NEW YORK -- The national conversation about privacy is in high gear, and services for things like secure messaging have been popping up everywhere to try to meet demand. But most consumers aren't really in a position to evaluate whether these services can actually deliver on their promises, and the companies themselves may not be aware of things they're missing.
Now a new smartphone called Blackphone is taking a stab at "prioritizing user privacy" and creating a whole ecosystem.
Blackphone comes from cryptographer Phil Zimmermann, whose company Silent Circle is partnering with Spanish startup Geeksphone for the project. The smartphone will run a modified version of Android called PrivatOS that is built with the intent of making all standard tasks secure. The Blackphone website says:
You can make and receive secure phone calls; exchange secure texts; exchange and store secure files; have secure video chat; browse privately; and anonymize your activity through a VPN.
The Blackphone handset is unlocked and works with any GSM carrier. Though it's unclear exactly what's going on under the hood, the company claims that the hardware is a "top performer" if you look at benchmarks. More importantly, there isn't a lot of detail yet about how the privacy measures are going to work other than encrypted messaging, "secure telephony," and privacy measures baked into the hardware, including on the CPU. In the promotional video, Zimmermann says, "What we're trying to do is to make a smartphone whose whole purpose is to protect users' privacy." There's no word on pricing yet, but Blackphone will open up preorders on Feb. 24 during the first day of Mobile World Congress.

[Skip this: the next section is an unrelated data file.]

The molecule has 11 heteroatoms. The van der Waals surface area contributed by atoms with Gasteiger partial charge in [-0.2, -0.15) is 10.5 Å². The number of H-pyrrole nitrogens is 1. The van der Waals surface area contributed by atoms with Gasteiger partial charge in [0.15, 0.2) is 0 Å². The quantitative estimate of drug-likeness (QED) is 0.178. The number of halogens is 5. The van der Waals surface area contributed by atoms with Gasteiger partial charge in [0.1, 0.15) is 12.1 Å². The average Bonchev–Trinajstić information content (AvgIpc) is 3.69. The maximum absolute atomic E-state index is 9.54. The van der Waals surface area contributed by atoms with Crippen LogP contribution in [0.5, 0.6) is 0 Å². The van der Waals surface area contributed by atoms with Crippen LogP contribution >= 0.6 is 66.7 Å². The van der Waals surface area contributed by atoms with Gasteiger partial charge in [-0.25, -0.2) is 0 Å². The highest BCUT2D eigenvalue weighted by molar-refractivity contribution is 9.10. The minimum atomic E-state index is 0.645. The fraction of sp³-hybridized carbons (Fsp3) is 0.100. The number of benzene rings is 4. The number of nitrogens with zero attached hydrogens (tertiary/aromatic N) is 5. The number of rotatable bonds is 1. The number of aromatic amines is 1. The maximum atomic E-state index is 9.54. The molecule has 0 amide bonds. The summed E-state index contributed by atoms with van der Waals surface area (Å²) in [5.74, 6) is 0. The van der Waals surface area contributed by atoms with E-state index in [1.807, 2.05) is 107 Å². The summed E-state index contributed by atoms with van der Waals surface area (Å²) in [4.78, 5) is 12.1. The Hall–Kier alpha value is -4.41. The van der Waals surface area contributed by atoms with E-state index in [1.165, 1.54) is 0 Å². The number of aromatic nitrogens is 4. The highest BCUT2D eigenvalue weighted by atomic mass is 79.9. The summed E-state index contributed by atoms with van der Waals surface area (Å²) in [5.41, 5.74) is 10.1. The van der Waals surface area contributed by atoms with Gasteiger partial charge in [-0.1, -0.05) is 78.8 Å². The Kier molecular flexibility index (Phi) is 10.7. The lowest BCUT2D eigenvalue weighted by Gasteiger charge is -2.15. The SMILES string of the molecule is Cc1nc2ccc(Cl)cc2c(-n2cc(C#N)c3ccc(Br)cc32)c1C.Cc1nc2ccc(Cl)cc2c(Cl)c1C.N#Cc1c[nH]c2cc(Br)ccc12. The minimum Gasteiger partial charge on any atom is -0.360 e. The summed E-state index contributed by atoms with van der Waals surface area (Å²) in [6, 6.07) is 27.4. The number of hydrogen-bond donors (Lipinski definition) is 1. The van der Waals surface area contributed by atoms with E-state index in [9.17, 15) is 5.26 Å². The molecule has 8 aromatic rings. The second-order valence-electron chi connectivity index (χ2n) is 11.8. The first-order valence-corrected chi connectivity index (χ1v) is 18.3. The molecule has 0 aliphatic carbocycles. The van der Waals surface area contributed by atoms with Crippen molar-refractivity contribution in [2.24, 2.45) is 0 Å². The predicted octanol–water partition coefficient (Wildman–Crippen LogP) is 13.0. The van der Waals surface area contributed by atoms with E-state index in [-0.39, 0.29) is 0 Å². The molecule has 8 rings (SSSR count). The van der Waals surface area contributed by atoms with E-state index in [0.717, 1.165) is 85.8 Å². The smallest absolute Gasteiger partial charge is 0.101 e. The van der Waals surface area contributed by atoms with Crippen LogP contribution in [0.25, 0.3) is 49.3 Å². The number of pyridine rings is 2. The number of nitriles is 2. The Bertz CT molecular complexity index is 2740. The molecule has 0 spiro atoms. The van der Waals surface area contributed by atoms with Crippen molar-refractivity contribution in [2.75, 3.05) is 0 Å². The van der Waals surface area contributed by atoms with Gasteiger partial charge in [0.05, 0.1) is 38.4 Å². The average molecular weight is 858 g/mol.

It's unclear whether Blackphone will be anything close to a complete mobile privacy solution. Still, it's an interesting step because the product is an effort to make an entire privacy-based landscape, instead of just individual elements that a user can combine to try to form a more private digital existance. Perhaps the biggest takeaway that has come out of revelations about NSA surveillance and the insecurity of consumer devices is that the concept of privacy needs to be somewhat redefined for digital data, and that it is more difficult than it might seem for a service to provide the features consumers expect in a secure way.
It's a positive step for Blackphone to take a stab at creating an ecosystem that emphasizes privacy. There could be a lot to learn from the company as a test case whether it succeeds or fails. And if it works, it could put a stop to the "hi NSA!" jokes everyone makes now before admitting that they accidentally shoplifted.
• Newman is lead blogger at Slate's Future Tense, which is a partnership with the New America Foundation and Arizona State University.